Last week, I had the honor of working with an amazing team of homeschool alumni (and one non-homeschooler) in Richmond, Virginia. All of us — representing ourselves and our growing alumni community, investing our own money, energy, and time — traveled to Richmond to vocalize support for HJ 92.
Sponsored by Virginia Delegate Tom Rust, HJ 92 is a request “for the Virginia Department of Education to look into how individual school boards make their decisions regarding the religious exemption statute, and to report those findings to the state assembly. That’s it.”
Yet unsurprisingly, HSLDA and other homeschool lobbying groups have spun it as an unholy attack on religious freedom.
I went to Virginia representing myself. I went not as a representative of HARO or CRHE but simply as a concerned citizen and homeschool graduate. I went because, as I wrote when I signed Rachel Coleman‘s petition to support HJ 92 (which you can still sign, and should),
As a homeschool graduate and advocate, I believe we should and must do everything we can to ensure that children’s educational needs and rights are valued.
A few observations from the week:
1. As homeschoolers, our reputation precedes us.
I could have guessed this point simply from seeing how homeschool parents represent themselves on Facebook pages. A few minutes on the Germany Embassy Facebook page during the Wunderlich case, for example, would reveal parents calling Germans “Nazis” and “Hitler.” Xenophobia is not exactly good stewardship of the homeschooling movement, yet that is how parents are choosing to represent it.
And the fact is, the non-online representation is similarly annoying. Every day I went to delegates’ offices, I continually encountered delegates and legislative assistants who bristled the moment I said I was a “homeschooler.” Even individuals that were pro-homeschooling would occasionally have this reaction. Being bombarded by endless emails and phone calls (upon HSLDA’s encouragement) filled with persecution complexes and conspiracy theories is apparently not a fun pastime for our public representatives, whether or not they are homeschool-friendly. It makes us appear like cartoon characters to them.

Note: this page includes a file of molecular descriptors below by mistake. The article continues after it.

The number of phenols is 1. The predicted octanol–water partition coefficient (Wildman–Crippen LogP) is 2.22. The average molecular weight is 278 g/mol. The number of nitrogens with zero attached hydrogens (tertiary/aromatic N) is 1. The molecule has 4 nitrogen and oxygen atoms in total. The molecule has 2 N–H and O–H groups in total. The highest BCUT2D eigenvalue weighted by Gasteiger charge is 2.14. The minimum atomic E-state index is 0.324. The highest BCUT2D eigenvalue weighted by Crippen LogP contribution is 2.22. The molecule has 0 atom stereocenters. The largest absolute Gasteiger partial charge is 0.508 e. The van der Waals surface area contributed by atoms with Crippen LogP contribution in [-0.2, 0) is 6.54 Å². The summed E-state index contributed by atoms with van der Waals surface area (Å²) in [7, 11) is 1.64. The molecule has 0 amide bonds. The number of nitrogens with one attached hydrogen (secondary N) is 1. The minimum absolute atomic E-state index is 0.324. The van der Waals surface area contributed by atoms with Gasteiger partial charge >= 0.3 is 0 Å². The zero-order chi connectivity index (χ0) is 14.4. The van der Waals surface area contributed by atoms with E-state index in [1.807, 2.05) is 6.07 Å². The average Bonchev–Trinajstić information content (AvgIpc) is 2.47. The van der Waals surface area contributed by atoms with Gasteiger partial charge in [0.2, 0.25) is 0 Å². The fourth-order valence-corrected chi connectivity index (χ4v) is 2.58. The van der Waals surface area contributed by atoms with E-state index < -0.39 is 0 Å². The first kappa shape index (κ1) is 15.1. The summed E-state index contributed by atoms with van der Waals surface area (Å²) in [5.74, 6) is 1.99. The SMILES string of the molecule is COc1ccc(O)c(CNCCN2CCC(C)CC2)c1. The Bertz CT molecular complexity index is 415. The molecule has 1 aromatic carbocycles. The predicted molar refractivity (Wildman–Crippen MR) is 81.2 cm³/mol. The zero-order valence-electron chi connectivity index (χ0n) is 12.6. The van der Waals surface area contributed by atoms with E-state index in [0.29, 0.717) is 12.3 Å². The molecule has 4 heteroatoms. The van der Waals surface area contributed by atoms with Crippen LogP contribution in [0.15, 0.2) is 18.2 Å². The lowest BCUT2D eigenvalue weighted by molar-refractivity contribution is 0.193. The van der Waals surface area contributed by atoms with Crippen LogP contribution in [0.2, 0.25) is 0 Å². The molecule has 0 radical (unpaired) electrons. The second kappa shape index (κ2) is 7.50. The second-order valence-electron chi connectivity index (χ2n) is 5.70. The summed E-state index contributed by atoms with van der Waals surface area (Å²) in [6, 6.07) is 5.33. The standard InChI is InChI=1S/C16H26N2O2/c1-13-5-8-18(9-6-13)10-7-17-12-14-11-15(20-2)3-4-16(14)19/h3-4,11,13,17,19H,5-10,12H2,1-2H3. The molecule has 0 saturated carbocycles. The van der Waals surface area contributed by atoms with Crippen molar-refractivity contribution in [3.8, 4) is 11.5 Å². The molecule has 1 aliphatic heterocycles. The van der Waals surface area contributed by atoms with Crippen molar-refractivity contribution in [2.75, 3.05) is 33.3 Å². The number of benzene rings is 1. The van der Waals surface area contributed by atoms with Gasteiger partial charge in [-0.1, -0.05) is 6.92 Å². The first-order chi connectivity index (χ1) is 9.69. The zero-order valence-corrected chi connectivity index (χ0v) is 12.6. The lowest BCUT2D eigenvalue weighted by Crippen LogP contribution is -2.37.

So as a former homeschool student, it was difficult sometimes to even start a conversation. The conversation would be over before it even began. I’d want to say, “I’m a former homeschooler and I support accountability,” but I’d get as far as, “I’m a former homeschooler…” and a delegate would say, “Not interested.” I’d have to fight just to be heard even though the delegate and I were actually on the same “team.”
“Homeschooler” was on several occasions a liability to basic dialogue.
2. Politicians have never heard “the other side” represented.
It was fascinating how, time and time again, I’d finally be able to communicate not only am I a former homeschooler, but I am not rabidly opposed to regulations, and then this lightbulb would go on in delegates and aides’ heads. Their aura would change and suddenly they would be completely overwhelmed with… the strangeness of it all.
“Wait, you support HJ 92?” “Yes.” “And you were homeschooled?” “Yes.” “I’ve never heard of such a thing. You realize you are vastly outnumbered?” “Oh yes I do. But how many of the people opposed are parents rather than graduates?” “… …I’ve never thought of it like that before.” “Exactly.”
Last week was the first time most of these delegates or aides ever encountered a different “side” of the homeschooling world. For delegates in favor of HJ 92, it was a watershed moment to realize some homeschoolers actually support their work. For delegates opposed to HJ 92, this was a moment when they realized they are only defending one segment of the homeschooling community — and that the tide may be turning in the future.
3. The public school lobby is not necessarily helping us, nor should it automatically be considered an “ally.”